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English Confessors and Martyrs (1534-1729)

Though the resistance of the English as a people to the Reformation compares very badly with the resistance offered by several other nations, the example given by those who did stand firm is remarkably interesting and instructive. (1) They suffered the extreme penalty for maintaining the unity of the Church and the Supremacy of the Apostolic See, the doctrines most impugned by the reformation in all lands, and at all times. (2) They maintained their faith almost entirely by the most modern methods, and they were the first to so maintain it, i.e., by education of the clergy in the seminaries, and of Catholic youth in colleges, at the risk, and often at the cost of life. (3) The tyranny they had to withstand was, as a rule, not the sudden violence of a tyrant, but the continuous oppression of laws sanctioned by the people in Parliament, passed on the specious plea of political and national necessity, and operating for centuries with an almost irresistible force which the law acquires when acting for generations in conservative and law-abiding counties. (4) The study of their causes and their acts is easy. The number of martyrs are many; their trials are spread over a long time. We have in many cases the papers of the prosecution as well as those of the defense, and the voice of Rome is frequently heard pronouncing on the questions of the debate, and declaring that this or that matter is essential, on which no compromise can be permitted; or by her silence she lets it be understood that some other formula may pass.

THE CAUSE OF THE BEATIFICATION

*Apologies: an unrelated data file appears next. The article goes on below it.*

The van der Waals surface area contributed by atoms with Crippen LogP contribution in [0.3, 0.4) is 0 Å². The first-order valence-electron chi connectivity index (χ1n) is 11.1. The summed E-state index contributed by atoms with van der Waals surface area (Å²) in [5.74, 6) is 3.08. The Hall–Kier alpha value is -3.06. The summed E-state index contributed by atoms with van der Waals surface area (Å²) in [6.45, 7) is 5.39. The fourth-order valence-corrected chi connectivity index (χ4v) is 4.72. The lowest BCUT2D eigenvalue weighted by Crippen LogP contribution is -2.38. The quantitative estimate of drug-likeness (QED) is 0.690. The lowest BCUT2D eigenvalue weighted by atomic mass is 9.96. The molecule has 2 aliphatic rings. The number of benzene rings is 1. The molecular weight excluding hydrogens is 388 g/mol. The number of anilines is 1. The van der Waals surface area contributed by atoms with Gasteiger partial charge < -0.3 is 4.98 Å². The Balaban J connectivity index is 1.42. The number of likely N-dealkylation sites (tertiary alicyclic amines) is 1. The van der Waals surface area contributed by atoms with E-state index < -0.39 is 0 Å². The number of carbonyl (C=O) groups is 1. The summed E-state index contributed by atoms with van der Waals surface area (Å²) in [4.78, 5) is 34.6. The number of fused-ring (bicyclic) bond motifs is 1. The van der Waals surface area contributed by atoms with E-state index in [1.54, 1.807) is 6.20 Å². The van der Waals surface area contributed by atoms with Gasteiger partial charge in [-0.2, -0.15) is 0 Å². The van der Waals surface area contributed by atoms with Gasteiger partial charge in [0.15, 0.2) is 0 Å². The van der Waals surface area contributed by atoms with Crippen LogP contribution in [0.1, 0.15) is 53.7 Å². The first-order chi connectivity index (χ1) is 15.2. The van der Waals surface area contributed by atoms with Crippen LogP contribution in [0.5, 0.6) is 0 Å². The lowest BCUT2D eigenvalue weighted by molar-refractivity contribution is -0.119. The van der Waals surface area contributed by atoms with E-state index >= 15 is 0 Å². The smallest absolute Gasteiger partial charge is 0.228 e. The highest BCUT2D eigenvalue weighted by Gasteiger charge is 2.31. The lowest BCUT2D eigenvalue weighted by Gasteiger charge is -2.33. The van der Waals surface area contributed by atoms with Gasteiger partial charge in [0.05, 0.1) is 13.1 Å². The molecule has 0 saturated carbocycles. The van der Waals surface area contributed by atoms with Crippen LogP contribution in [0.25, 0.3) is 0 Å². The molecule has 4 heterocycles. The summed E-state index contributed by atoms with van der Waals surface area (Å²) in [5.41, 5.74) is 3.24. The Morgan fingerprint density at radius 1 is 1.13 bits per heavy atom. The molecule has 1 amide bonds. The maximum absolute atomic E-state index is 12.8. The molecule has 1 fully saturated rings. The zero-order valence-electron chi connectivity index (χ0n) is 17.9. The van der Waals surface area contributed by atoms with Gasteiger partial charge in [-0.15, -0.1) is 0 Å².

The cause of the beatification of the English Martyrs is important not for England only, but for all missionary countries, where its precedents may possibly be followed. The English cause is a very ancient one. Pope Gregory XIII, between 1580 and 1585, made several important viva voce concessions. Relics of these martyrs might, in default of others, be used to consecrate altars, a Te Deum might be publically sung on the receipt of the news of their martyrdoms, and their pictures with their names attached might be placed in the church of the English College, Rome. These permissions were given without any systematic inquiry that we know of. Pope Urban VII , in 1642, commenced such an inquiry, and though the outbreak of the civil war in 1642 postponed indefinitely the public progress of the cause, a list was drawn up by the vicar Apostolic, Dr. Richard Smith, Bishop of Chalcedon, which was subsequently amplified and published by Dr. Richard Challoner . It was not until 1855 that the cause was revived, when Canon John Morris (a Jesuit after 1866) became its apostle. After several unsuccessful petitions, as that of the Third Synod of Westminster in 1859, to obtain an immediate sanction for their cultus by papal decree, a formal "ordinary process" was held in London, June to September, 1874. The work was one of much difficulty, first because nothing of the sort had been attempted in England before, and secondly because of the multitude of the martyrs. Largely, however, through the public spirit of the Fathers of the London Oratory, who devoted themselves to it unitedly; success was achieved, both in gathering together a body of evidence, and in fulfilling the multifarious ceremonial precautions on which the Roman jurists so strongly insist. After the cause had been for twelve years in the Roman courts, two decrees were issued which, broadly speaking, gave full force and efficacy to the two ancient papal ordinations before mentioned ( see BEATIFICATION AND CANONIZATION ).